“I was 6 years old when a presidential candidate came to the California Democratic convention and said it’s time to pass the torch to a new generation of Americans,” Swalwell said. “That candidate was then-senator Joe Biden. Joe Biden was right when he said it was time to pass the torch to a new generation of Americans 32 years ago. He’s still right today.”
He later repeated the line: “Pass the torch to the generation that’s going to feel the effects of climate change,” he said, yelling over another conversation Biden was having.
It was one of the most confrontational moments of the debate, and Swalwell kind of came out of the blue by being the one to give it.
He is not in the top or even second tier of the Democratic presidential candidates. He’s not even polling at 0.1 percent in an average of recent polls. He barely qualified for the first Democratic debate. To the extent he’s in the news, it’s been because he’s made his campaign almost entirely about gun control.
“There’s a lot we can do with this issue, but unless it’s the number one issue for a president, it’s just going to be one that we respond to shooting after shooting,” he told CNN’s Jake Tapper in April when he became the 18th Democratic presidential candidate.
Swalwell has been saying Biden is the candidate of yesterday for a couple weeks now, but it hadn’t broken through as it did Thursday night. Up until the debate, Swalwell’s criticism certainly hadn’t received as much notice as the other 2020 opponents who pressure Biden to change his mind on policy.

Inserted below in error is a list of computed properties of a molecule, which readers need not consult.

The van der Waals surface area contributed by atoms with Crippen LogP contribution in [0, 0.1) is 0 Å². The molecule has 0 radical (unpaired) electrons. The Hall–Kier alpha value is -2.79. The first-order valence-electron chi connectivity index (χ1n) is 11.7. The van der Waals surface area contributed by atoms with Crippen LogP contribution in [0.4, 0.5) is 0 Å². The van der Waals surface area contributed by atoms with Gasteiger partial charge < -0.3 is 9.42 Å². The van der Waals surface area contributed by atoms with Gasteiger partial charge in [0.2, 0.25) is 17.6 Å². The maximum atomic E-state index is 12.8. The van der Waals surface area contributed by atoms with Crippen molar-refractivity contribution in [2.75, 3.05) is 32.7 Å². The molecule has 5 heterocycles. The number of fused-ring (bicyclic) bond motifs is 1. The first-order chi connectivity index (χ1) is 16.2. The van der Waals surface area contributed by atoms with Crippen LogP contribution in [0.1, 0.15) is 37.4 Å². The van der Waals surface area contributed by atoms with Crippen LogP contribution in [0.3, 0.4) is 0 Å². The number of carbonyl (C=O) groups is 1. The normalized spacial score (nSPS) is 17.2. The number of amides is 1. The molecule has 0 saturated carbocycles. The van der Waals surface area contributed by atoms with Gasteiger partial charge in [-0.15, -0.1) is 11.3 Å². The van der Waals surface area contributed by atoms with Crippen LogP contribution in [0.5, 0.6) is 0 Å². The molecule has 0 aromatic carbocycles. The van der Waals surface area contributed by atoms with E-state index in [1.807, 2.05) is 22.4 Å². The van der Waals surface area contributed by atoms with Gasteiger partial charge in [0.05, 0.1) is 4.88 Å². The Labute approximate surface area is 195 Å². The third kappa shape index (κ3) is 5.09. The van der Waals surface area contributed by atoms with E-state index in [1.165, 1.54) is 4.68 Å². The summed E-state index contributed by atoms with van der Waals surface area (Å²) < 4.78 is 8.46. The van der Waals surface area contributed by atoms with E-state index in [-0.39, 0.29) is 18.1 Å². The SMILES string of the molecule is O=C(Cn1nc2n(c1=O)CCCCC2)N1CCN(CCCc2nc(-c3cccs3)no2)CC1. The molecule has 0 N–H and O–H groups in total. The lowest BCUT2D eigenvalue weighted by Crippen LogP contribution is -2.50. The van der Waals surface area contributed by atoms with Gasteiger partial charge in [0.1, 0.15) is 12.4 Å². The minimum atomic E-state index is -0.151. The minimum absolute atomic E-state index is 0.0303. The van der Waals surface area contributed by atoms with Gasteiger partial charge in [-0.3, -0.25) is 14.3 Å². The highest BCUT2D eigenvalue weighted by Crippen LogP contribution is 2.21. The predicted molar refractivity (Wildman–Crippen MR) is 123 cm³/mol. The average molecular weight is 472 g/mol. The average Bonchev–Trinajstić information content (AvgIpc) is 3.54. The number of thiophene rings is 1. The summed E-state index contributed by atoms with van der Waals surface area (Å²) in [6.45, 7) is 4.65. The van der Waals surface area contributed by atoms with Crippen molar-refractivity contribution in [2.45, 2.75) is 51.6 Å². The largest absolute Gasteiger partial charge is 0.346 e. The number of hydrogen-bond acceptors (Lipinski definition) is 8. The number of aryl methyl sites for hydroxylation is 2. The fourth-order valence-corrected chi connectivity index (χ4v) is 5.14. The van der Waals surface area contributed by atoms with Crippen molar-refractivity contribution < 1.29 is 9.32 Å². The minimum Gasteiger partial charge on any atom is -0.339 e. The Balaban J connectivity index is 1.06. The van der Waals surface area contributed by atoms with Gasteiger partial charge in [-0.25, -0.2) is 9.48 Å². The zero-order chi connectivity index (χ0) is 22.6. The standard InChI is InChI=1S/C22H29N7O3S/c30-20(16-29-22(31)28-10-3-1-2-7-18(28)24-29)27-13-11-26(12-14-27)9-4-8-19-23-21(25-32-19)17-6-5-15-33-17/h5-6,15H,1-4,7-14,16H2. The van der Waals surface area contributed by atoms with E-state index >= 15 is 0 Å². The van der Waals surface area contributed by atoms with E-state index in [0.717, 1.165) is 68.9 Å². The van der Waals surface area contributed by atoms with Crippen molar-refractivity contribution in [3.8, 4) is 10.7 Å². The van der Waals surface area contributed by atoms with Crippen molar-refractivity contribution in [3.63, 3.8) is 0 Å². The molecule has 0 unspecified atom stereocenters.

Swalwell was not a major voice sharply criticizing Biden for supporting bans on federal funding for abortion, as the female senators in the race were. Nor does Swalwell make Biden’s work on a 1994 tough-on-crime bill part of his own stump speech about guns and criminal justice. And it was Sens. Cory Booker (D-N.J.) and Kamala D. Harris (D-Calif.) who swung punches at Biden when Biden talked about being chummy with segregationist senators in the 1970s.
Biden’s 2020 opponents had been trying to hint for weeks that Biden is out of touch with the Democratic Party of today. On the biggest stage possible, Swalwell just out and said it.
But in hindsight, maybe we should have seen this “pass the torch” attack on Biden coming. For one, Swalwell has said something to that effect before.
“We can’t have a candidate whose ideas are staler than Donald Trump’s,” he said on CNN recently. “I don’t think we can have a candidate who’s been in government for the past 20 years; I don’t think that’s gong to work.”
Another aspect of Swalwell’s campaign is that he’s a millennial. At 38, he’s one of the youngest candidates in the race. (South Bend, Ind., Mayor Pete Buttigieg is one year younger.)
Swalwell has a 2-year-old and a 7-month-old, and he recently filmed an ad showing him changing his daughter’s diaper as a metaphor for how he would clean up Washington.
So even though he’s a four-term congressman, part of Swalwell’s brand as a presidential candidate is that he’s part of a new wave of young Democrats with fresh ideas. Biden, at 76, is one of the oldest candidates in the race. And to Swalwell, he’s literally standing in his way.
With the exception of Sen. Bernie Sanders (I-Vt.), most of Biden’s nearer 2020 opponents have avoided attacking him for a couple reasons. He’s the most senior Democrat in politics today. He represents the Obama presidency — and a potentially powerful voting coalition. It’s too early, strategically, for candidates such as Harris, Sen. Elizabeth Warren (D-Mass.) or Buttigieg to take the gloves off and go negative.
But the calculation changes when you’re at the bottom rung and have nothing to lose. Up until this moment, most people paying attention to the presidential race hadn’t even heard of Swalwell. We have no idea how lasting his attack on Biden will be — Harris’s confrontation with Biden on race seems much more resonant. But it certainly got Swalwell his 15 minutes of political fame.